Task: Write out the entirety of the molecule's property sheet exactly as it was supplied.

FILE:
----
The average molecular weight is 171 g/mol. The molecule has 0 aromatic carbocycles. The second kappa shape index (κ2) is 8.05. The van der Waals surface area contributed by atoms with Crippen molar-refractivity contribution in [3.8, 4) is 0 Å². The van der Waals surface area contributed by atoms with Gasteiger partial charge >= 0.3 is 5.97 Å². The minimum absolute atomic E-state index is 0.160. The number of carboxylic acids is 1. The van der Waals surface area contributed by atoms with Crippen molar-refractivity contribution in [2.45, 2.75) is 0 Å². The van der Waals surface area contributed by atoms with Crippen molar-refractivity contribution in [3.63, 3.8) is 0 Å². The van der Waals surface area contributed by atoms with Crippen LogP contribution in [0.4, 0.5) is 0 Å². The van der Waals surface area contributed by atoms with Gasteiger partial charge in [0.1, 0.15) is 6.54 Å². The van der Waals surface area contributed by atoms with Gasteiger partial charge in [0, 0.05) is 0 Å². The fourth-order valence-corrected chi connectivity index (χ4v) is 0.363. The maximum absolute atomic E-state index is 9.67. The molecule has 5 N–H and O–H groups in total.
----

The average molecular weight is 171 g/mol. The molecule has 0 aromatic carbocycles. The second kappa shape index (κ2) is 8.05. The van der Waals surface area contributed by atoms with Crippen molar-refractivity contribution in [3.8, 4) is 0 Å². The van der Waals surface area contributed by atoms with Gasteiger partial charge >= 0.3 is 5.97 Å². The minimum absolute atomic E-state index is 0.160. The number of carboxylic acids is 1. The van der Waals surface area contributed by atoms with Crippen molar-refractivity contribution in [2.45, 2.75) is 0 Å². The van der Waals surface area contributed by atoms with Crippen molar-refractivity contribution in [3.63, 3.8) is 0 Å². The van der Waals surface area contributed by atoms with Crippen LogP contribution in [0.4, 0.5) is 0 Å². The van der Waals surface area contributed by atoms with Gasteiger partial charge in [0.1, 0.15) is 6.54 Å². The van der Waals surface area contributed by atoms with Gasteiger partial charge in [0, 0.05) is 0 Å². The fourth-order valence-corrected chi connectivity index (χ4v) is 0.363. The maximum absolute atomic E-state index is 9.67. The molecule has 5 N–H and O–H groups in total.